If you start doing all these things the compound effects over time will bring in traffic. There are of course heaps of other techniques you can try (I’m always testing new ones myself), but whatever you do be consistent and be smart – focus on what works and not what doesn’t.

    You may want to start implementing a few changes in your blog design to increase its “stickiness” too – for example adding an recommended articles page linked from navigation bar so you can highlight your best content.

    If you were on WordPress I’d also recommend you install the related entries plugin and the tag warrior plugin.

    Phew! I’ll stop now…

    Try my blog traffic tips newsletter too for more advice like this.

    Cheers,

    Yaro

  6. katiebird says:

    Carolyn, I very much like your writing style and the feel of your blog. You’ve somehow given a business blog the feel of a personal blog — and I mean that in a very good way.

    I’m experimenting with something on my blog. I’ve created sub-sets of my About Eat4Today.com pages that have more information for users. And on one of those pages I tell people how to read or make a comment if they choose. I know from friends that are new to blogs that clicking on ‘comment’ isn’t obvious to them — it never occurs to them.

    You might think back to how your brother introduced you to blogging and use some of those ideas and language to create a ‘what’s this all about’ page.

    Good luck! I think you’ve got a good thing going.

  7. Renee says:

    Hi Carolyn,

    While you’re pondering your options to move to hosted blogs site, may I suggest you add this code to your blogspot template. This is to take away blogspot embedded top bar. Nothing personal to blogspot, but I think it’s an eye sore to the site layout especially with such a nice graphic header you have there.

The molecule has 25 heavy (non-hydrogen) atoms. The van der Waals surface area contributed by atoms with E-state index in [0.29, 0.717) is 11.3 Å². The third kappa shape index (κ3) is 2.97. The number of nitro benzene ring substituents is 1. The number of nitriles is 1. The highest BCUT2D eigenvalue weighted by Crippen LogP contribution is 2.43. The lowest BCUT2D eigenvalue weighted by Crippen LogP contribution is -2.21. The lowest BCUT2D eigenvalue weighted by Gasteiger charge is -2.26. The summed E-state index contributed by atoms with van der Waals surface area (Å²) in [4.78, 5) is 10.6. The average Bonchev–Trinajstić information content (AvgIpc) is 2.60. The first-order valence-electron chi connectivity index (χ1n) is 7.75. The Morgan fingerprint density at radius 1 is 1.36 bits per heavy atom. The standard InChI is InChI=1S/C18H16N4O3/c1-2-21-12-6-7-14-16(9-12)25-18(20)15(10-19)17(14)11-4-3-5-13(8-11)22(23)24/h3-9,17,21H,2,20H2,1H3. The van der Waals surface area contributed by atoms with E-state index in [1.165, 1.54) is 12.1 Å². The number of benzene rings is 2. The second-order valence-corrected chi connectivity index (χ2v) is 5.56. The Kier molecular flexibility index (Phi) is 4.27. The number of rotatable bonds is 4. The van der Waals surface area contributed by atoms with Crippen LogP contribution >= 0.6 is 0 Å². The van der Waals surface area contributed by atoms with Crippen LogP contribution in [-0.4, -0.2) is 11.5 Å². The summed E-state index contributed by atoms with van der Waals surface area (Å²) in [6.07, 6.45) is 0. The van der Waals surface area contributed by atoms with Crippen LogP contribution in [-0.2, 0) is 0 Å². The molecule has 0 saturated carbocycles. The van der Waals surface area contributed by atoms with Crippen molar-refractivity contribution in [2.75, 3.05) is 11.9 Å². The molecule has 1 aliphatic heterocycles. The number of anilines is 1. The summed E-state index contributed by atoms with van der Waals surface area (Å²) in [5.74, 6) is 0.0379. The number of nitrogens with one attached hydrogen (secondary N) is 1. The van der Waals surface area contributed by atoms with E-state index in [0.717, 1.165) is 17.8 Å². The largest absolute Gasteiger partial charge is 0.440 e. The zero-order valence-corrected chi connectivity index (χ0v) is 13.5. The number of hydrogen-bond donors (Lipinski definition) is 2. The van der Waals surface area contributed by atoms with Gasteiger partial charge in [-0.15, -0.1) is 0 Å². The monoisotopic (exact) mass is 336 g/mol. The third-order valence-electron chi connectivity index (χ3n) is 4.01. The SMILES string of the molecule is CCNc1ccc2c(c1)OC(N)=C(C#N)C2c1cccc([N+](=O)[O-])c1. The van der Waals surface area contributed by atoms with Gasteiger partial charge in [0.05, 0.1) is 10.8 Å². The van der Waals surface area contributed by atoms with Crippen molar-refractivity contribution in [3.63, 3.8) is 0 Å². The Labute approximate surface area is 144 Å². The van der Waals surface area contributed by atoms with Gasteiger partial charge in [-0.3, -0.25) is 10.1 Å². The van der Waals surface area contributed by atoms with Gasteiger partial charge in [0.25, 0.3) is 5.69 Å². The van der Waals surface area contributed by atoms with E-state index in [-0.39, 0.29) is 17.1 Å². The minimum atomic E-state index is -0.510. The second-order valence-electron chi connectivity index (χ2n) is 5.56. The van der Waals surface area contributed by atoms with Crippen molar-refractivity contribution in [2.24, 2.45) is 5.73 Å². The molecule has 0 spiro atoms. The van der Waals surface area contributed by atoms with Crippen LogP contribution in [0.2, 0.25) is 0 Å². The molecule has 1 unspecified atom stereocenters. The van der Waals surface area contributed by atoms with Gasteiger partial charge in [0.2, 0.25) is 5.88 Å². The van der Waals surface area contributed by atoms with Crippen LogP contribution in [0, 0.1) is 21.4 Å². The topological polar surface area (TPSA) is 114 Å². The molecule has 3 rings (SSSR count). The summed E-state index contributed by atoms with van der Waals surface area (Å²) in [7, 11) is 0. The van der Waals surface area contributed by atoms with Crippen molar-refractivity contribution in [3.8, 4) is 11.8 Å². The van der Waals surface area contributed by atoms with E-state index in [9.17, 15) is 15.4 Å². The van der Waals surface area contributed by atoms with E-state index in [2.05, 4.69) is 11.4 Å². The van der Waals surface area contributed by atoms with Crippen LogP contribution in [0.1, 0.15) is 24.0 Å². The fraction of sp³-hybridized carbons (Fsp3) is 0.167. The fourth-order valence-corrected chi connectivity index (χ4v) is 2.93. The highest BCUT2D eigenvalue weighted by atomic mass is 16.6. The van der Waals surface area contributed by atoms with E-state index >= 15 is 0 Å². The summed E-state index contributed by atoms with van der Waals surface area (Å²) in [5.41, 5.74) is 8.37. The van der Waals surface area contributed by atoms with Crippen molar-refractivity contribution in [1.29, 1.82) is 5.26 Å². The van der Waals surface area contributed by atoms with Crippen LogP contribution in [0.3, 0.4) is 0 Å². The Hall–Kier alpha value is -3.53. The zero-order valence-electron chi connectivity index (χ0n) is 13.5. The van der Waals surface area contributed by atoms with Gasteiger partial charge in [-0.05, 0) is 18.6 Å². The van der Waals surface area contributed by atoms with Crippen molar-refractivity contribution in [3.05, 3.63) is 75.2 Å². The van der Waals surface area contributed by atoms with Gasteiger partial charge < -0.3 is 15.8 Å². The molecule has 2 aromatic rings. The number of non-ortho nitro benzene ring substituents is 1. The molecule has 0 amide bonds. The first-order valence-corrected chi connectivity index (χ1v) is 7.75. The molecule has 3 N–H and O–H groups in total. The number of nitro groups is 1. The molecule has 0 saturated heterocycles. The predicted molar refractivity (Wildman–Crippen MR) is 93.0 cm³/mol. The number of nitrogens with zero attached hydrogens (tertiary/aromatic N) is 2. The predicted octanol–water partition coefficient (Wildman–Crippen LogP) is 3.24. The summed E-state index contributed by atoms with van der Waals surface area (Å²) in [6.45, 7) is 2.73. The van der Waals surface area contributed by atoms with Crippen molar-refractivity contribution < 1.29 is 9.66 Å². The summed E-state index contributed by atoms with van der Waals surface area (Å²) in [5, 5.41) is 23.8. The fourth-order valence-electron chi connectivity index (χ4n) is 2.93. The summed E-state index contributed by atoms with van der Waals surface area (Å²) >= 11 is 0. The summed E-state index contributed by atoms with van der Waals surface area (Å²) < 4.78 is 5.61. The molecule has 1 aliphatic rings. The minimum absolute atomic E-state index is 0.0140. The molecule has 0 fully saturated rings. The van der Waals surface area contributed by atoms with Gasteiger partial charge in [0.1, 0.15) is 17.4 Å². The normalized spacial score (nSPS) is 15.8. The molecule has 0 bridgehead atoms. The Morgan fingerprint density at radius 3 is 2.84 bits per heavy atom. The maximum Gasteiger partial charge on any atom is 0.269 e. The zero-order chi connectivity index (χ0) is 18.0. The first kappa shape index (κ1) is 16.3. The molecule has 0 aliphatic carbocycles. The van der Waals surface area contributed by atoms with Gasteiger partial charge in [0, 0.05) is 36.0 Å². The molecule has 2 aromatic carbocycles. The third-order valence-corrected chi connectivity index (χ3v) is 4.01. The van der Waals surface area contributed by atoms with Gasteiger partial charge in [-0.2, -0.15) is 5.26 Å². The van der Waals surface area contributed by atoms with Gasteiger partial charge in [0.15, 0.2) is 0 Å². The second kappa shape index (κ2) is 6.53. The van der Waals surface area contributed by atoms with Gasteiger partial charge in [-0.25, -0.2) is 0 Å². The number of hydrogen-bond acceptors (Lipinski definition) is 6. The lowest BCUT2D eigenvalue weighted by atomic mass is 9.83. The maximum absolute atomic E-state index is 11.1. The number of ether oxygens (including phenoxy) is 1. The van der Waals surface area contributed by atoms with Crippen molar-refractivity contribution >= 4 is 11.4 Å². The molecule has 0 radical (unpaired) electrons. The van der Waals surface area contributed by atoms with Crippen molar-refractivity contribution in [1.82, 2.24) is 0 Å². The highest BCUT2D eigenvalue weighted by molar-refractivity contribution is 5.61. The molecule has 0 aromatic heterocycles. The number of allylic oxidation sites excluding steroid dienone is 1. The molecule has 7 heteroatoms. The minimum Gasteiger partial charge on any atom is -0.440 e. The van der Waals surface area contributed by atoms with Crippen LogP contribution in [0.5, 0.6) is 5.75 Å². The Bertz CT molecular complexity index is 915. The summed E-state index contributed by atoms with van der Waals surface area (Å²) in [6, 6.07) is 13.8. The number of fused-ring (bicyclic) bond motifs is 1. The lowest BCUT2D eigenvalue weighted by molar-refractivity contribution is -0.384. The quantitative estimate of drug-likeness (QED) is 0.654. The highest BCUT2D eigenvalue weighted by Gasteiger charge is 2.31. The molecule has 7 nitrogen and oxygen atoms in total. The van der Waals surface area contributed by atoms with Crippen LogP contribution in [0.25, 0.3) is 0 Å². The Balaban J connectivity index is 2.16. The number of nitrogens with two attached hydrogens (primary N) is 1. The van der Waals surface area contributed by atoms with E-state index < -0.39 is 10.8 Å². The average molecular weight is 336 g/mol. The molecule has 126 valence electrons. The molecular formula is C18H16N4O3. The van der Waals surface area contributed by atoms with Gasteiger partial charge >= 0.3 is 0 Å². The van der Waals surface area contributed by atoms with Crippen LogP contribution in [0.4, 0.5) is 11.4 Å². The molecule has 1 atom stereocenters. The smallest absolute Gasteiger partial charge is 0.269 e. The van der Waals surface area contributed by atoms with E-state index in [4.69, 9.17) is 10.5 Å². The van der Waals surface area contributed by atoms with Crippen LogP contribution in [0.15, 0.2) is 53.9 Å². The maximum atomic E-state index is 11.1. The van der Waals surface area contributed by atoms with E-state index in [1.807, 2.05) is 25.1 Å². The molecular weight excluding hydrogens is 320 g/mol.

Here are the two options, either one works perfectly. REMEMBER, there is no spacing at all for all tag codes. I use it here as not to trickle some funny characters.

    Either this …

    or this … right before the closing style tag and after the closing tag of #footer p

    #b-navbar {
    height:0px;
    visibility:hidden;
    display:none
    }

    All the best! =)

  8. Renee says:

    I knew this going to happen but never expected even with spacing, my codes still won’t show up.

    So here again, and replace brackets for greater or less than…

    Either this …

    ( n o e m b e d )
    ( b o d y )
    ( / n o e m b e d )

    or this … right before the closing style tag ( / s t y l e ) and after the closing tag of #footer p

    #b-navbar {
    height:0px;
    visibility:hidden;
    display:none
    }

    Good luck and if these still can’t get through … then I rest my case. =(

  9. Power Play says:

    Great story Carolyn!